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I have a string that I want to display on a web page that is dynamically passed in. I want to be able to dynamically determine the css width needed to display this string and then wrap it in an html element with the exact size needed to display it.

I am currently using javascript and dojo, so answers using those two are fine, but anything else won't work.

More Detail I guess I should clarify. I want to display the string in an input field, so not as simple as a div (I think at least)

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Hmm, but if you wrap a tag (maybe a <div> or <span>) around the string... wouldn't you then be able to find the pixel width of that particular string by checking the <div> or <span> that surrounds the string? –  summea Feb 14 '12 at 19:34
But that would require it already being on the page. Is there a way to do this before putting it on the page? –  hbhakhra Feb 14 '12 at 19:36
Having an extra span on the page wouldn't hurt as long as it is hidden. –  Alex Feb 14 '12 at 19:48
@Alex. In some cases, a hidden element's width would be 0 regardless. –  Quickredfox Feb 14 '12 at 20:25
@Quickredfox. I know there are some problems with hidden elements. But couldn't you put a div inside another div with css-styles width:0, height:0 and overflow:hidden and get the actual width of the string from the inner div? –  Alex Feb 14 '12 at 20:49

4 Answers 4

up vote 4 down vote accepted

If you're wanting to set the <input> length to show all characters in the string, you can set it like so:

var myString = "abcdefg"; // this is what got input dynamically
var myInputElement = document.getElementById('someInput');
myInputElement.size = myString.length;
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Thanks! Works like a charm –  hbhakhra Feb 15 '12 at 22:02

You have to remember that before calculating the string's pixel width with regards to it's character count you have to somehow be aware of the metrics on the font used.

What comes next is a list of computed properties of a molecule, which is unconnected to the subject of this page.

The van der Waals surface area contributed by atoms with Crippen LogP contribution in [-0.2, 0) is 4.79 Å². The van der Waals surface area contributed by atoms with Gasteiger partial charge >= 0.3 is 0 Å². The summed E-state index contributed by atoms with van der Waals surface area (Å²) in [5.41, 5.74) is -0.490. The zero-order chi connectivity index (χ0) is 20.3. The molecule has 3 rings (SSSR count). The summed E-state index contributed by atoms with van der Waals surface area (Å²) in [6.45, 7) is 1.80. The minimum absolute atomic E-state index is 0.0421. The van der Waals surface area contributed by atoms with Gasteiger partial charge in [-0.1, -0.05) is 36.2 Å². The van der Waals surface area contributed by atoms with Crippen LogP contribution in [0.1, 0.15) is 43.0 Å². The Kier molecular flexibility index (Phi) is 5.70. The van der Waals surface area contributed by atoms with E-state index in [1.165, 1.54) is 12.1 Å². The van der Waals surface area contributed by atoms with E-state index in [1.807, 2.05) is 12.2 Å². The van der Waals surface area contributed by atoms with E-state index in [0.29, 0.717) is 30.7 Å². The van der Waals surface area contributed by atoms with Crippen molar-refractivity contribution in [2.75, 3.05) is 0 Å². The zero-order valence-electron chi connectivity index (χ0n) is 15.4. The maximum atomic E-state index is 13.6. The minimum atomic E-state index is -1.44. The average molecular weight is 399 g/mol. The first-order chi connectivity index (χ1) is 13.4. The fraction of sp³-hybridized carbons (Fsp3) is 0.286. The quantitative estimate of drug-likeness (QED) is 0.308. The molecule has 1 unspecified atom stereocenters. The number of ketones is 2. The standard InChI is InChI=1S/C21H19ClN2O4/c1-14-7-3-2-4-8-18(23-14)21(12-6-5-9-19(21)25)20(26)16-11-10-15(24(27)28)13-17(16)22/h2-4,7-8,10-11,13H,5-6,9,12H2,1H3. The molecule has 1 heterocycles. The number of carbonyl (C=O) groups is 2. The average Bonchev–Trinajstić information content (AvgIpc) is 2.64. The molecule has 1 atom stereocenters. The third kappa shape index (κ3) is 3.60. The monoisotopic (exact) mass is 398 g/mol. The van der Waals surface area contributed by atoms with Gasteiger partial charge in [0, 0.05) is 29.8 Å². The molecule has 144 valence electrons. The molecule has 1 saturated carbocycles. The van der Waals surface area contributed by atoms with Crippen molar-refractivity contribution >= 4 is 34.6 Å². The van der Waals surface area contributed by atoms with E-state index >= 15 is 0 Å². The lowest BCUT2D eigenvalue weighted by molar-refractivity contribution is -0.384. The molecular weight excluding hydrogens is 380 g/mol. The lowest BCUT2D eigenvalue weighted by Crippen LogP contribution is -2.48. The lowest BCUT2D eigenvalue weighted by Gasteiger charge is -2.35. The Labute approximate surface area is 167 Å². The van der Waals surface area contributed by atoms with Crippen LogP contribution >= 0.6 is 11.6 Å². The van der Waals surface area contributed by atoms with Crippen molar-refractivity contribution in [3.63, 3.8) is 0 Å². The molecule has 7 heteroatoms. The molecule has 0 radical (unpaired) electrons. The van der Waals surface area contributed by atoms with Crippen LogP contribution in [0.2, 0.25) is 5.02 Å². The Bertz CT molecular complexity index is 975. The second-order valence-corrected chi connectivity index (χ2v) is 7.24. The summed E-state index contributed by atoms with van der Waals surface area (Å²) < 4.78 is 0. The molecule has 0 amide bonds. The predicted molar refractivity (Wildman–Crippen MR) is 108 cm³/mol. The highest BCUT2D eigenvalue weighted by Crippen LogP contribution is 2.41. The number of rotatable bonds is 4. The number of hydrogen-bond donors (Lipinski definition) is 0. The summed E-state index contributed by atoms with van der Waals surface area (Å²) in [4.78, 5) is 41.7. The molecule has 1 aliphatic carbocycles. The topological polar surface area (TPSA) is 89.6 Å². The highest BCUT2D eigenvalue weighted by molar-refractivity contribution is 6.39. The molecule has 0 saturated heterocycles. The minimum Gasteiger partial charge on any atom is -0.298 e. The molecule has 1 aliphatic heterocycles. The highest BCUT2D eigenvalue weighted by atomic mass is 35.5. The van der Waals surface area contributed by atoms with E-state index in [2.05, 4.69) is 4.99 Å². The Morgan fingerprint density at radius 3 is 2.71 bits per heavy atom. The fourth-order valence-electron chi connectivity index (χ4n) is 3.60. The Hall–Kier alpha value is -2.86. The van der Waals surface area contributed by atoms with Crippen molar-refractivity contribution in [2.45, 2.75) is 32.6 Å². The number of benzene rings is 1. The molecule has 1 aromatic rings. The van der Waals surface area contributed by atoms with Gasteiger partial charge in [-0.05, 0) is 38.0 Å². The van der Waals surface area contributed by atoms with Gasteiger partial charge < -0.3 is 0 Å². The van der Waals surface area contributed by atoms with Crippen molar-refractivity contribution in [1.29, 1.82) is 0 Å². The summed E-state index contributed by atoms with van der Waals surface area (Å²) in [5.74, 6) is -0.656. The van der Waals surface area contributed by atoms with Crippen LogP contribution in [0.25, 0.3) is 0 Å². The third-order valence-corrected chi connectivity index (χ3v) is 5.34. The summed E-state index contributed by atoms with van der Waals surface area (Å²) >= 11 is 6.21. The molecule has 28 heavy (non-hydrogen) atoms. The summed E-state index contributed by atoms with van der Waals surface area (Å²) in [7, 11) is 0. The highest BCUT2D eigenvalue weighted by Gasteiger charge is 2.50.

If then, you were to take the input string, wrap it in a <span>, embed it in the document, calculate the element's width, then remove the span and add the value to it's final destination you'd have a pretty decent projection of the intended width as long as your span has the same font style rules as the destination element.

If you want to get really fancy and technical about it, then the HTML 5 <canvas> tag is your friend.

A good article to better understand the complexity of font metrics in javascript which will also help you solve this:

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you can create an element and put some callback in it's load event

var span = $("<span/>").text("your input").load(function(e){

this way you can get the current width. don't define any width for the span element and don't float.

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Since usually a good measure of characters are by em.

You can do this;

var element = Document.getElementById("ID"); = element.value.length + " em";
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document is not capitalized. –  Jonathan M Feb 14 '12 at 19:44
I've never used the style.length. Can you point me to some documentation? –  Jonathan M Feb 14 '12 at 19:51
Apologize I mean style.width –  Churk Feb 15 '12 at 16:16

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